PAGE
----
Published July 29, 2013
BAGHDAD – A wave of over a dozen car bombings hit central and southern Iraq during morning rush hour on Monday, officials said, killing at least 51 people in the latest coordinated attack by insurgents determined to undermine the government.
The blasts, which wounded scores more, are part of a months-long surge of attacks that is reviving fears of a return to the widespread sectarian bloodshed that pushed the country to the brink of civil war after the 2003 U.S.-led invasion. Suicide attacks, car bombings and other violence have killed more than 3,000 people since April, including more than 500 since the start of July, according to an Associated Press count.
There was no immediate claim of responsibility for Monday's attacks, but they bore the hallmarks of al-Qaida's Iraqi arm. The group, known as the Islamic State of Iraq, frequently sets off such coordinated blasts in an effort to break Iraqis' confidence in the Shiite-led government.
Eight police officers said a total of 12 parked car bombs hit markets and parking lots in predominantly Shiite neighborhoods of Baghdad within one hour. They say the deadliest was in the eastern Shiite neighborhood of Sadr City, where two separate explosions killed nine civilians and wounded 33 others.
Ambulances rushed to the scene where rescuers and police were removing the charred and twisted remains of the car bombs from the bloodstained pavement. The force of the two explosions lightly damaged nearby houses and shops.
Taxi driver Ali Khalil was passing nearby when the first bomb exploded.
"I heard a thunderous explosion that shook my car and broke the rear window," the 36-year old Khalil said. "I immediately pulled over and didn't know what to do while seeing people running or lying on the ground," he added.
He brought two of the wounded to a nearby hospital before heading back to his home to stay indoors the rest the day. Like many Iraqis, he blamed political infighting and incapable security forces for the deteriorated security situation.
Two other separate car bombs went off in the northern Hurriyah neighborhood, killing nine bystanders and wounding 29 others. In the busy northern Kazimiyah neighborhood, another parked car bomb killed four civilians and wounded 12.
In the southwestern neighborhood of Bayaa, four civilians were killed and 15 wounded in another car bomb explosion. In western Baghdad in the neighborhood of Shurta, two other people were killed and 14 wounded.
In the southern Abu Disheer area, four civilians were killed and 17 wounded. Another car bomb struck in the northwestern Tobchi district, killing three and wounding ten others.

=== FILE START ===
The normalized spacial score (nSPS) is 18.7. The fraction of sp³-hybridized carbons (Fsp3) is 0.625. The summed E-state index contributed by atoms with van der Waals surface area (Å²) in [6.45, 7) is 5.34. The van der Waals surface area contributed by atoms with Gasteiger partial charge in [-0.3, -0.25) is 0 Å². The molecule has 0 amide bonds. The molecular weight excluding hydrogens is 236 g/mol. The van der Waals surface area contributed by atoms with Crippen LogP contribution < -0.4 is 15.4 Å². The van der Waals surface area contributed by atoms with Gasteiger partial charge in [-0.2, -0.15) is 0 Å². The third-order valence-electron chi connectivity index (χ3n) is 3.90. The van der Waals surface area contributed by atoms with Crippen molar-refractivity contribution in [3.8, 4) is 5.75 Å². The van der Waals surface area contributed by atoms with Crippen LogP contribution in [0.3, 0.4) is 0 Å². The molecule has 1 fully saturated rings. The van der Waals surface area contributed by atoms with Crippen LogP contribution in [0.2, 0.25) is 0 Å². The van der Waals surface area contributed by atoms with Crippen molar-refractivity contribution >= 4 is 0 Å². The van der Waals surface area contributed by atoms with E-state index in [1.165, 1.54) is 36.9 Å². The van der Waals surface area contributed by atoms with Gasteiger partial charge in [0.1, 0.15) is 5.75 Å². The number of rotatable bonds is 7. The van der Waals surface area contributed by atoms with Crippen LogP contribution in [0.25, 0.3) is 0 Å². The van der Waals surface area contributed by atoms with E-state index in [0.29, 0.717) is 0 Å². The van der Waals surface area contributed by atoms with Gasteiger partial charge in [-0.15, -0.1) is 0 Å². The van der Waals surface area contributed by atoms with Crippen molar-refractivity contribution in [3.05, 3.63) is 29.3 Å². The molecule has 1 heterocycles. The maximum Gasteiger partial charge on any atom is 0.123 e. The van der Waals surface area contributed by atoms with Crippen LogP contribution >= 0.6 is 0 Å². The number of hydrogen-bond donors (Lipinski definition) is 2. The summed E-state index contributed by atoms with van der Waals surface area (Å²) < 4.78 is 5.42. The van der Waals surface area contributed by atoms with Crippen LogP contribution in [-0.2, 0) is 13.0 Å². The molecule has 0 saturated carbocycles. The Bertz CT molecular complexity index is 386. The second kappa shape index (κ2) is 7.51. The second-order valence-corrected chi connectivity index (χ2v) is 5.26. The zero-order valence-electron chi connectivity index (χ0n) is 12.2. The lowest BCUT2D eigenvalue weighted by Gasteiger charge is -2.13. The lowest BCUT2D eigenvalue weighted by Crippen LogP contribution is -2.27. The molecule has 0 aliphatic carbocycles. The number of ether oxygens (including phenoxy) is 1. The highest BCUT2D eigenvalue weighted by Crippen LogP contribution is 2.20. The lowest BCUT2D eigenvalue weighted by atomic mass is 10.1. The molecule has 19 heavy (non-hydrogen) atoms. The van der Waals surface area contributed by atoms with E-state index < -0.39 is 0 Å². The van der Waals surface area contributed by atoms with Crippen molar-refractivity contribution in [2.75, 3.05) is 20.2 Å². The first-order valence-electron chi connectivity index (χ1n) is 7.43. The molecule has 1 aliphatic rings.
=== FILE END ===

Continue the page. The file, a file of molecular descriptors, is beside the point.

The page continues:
Five more people were killed and 44 others wounded in the southwestern Risala neighborhood, the northern Shaab neighborhood and in the town of Mahmoudiya, about 20 miles south of Baghdad.
The wave of bombings also extended to Iraq's majority-Shiite south.
Back-to-back explosions by two parked car bombs in an outdoor market and near a gathering of construction workers killed seven civilians and wounded 35 others in the city of Kut, 100 miles southeast of Baghdad.
And in the oil-rich city of Basra in southern Iraq, four other people were killed and five wounded when a parked car bomb ripped through a market. Basra is 340 miles southeast of Baghdad.
Nine health officials confirmed the casualty figures. All officials spoke on condition of anonymity as they were not authorized to release information.
Few hours after the explosions, acting U.N. envoy to Iraq Gyorgy Busztin expressed concern over "the heightened level of violence which carries the danger that the country falls back into sectarian strife."
"Iraq is bleeding from random violence, which sadly reached record heights during the Holy month of Ramadan," added Busztin, referring to the dawn-to-dusk fasting Islamic holy month. He called for immediate and decisive action to stop the "senseless bloodshed."
The violence surged after an April crackdown by security forces on a Sunni protest camp in the northern town of Hawija that killed 44 civilians and a member of the security forces, according to United Nations estimates. The bloodshed is linked to rising sectarian divisions between Iraq's Sunni and Shiite as well as friction between Arabs and Kurds, dampening hopes for a return to normalcy nearly two years after U.S. forces withdrew from the country.